Why not blame your superior? That can’t hurt you at all, right? A report from PC World has the blame of the rising epidemic of BlackBerry addiction on the higher-ups at corporations. They’re looking at it as a “monkey see, monkey do” scenario, with the lower level employees wanting to impress the head honcho, so they do as he does and it ends up getting them in trouble, as well as the lack of rules that are in place when ‘Berrys are released to the company.
Companies can help their employees control BlackBerry compulsion by being clear about what normal hours for checking and responding to messages are, says coauthor and doctoral student Melissa Mazmanian. “These norms and expectations should be accompanied by training that enables people to learn how to batch and queue their messages so that they can work on e-mails when convenient, without sending them out until later,” she says.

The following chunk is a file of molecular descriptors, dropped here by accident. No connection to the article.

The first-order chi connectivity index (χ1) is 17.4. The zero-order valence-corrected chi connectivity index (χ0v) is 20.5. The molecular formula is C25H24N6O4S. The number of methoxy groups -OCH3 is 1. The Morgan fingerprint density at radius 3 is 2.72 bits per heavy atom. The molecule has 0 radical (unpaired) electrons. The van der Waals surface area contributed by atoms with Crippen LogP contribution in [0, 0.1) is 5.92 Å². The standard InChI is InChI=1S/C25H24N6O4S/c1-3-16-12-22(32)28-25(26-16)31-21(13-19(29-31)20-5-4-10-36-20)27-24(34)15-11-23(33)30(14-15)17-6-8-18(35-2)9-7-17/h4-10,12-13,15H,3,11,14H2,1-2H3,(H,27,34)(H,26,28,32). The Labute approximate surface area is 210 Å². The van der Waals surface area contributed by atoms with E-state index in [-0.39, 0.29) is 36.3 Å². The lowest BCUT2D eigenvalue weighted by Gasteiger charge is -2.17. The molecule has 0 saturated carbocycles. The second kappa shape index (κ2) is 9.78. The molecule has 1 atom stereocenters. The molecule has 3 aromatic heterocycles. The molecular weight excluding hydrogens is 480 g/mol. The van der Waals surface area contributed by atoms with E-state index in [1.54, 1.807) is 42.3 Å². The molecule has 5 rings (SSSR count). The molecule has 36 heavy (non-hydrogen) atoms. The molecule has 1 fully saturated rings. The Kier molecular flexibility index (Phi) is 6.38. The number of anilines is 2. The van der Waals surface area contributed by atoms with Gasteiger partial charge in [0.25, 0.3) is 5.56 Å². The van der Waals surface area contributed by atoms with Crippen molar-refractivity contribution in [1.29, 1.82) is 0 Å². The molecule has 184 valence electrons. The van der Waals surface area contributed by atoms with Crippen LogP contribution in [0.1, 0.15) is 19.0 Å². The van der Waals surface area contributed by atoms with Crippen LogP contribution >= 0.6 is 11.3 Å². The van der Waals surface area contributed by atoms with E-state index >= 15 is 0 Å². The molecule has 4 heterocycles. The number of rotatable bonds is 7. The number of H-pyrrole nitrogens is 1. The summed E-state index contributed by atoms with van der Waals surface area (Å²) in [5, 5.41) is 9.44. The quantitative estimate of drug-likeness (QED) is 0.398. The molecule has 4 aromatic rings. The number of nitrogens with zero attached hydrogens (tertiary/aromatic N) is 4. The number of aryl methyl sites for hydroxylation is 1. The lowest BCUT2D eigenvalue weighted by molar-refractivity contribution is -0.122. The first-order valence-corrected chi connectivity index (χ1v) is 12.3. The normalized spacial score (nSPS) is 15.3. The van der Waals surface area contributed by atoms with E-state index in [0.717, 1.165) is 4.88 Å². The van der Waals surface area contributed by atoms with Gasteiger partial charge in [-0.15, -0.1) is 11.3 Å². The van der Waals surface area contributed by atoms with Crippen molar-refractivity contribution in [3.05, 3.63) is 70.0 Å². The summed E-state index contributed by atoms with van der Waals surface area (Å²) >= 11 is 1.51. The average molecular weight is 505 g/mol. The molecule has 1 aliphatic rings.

Some companies try to prohibit BlackBerry use during meetings. Orlikowski says some organizations require BlackBerrys to be left in a box outside the meeting room. If that seems too rigid, you might schedule breaks to allow people to check e-mails.
And what about the readers? Do you folks have any “BlackBerry laws” in tact in your offices? Do you abide by those laws? Should there even BE laws? Let me know what’s up.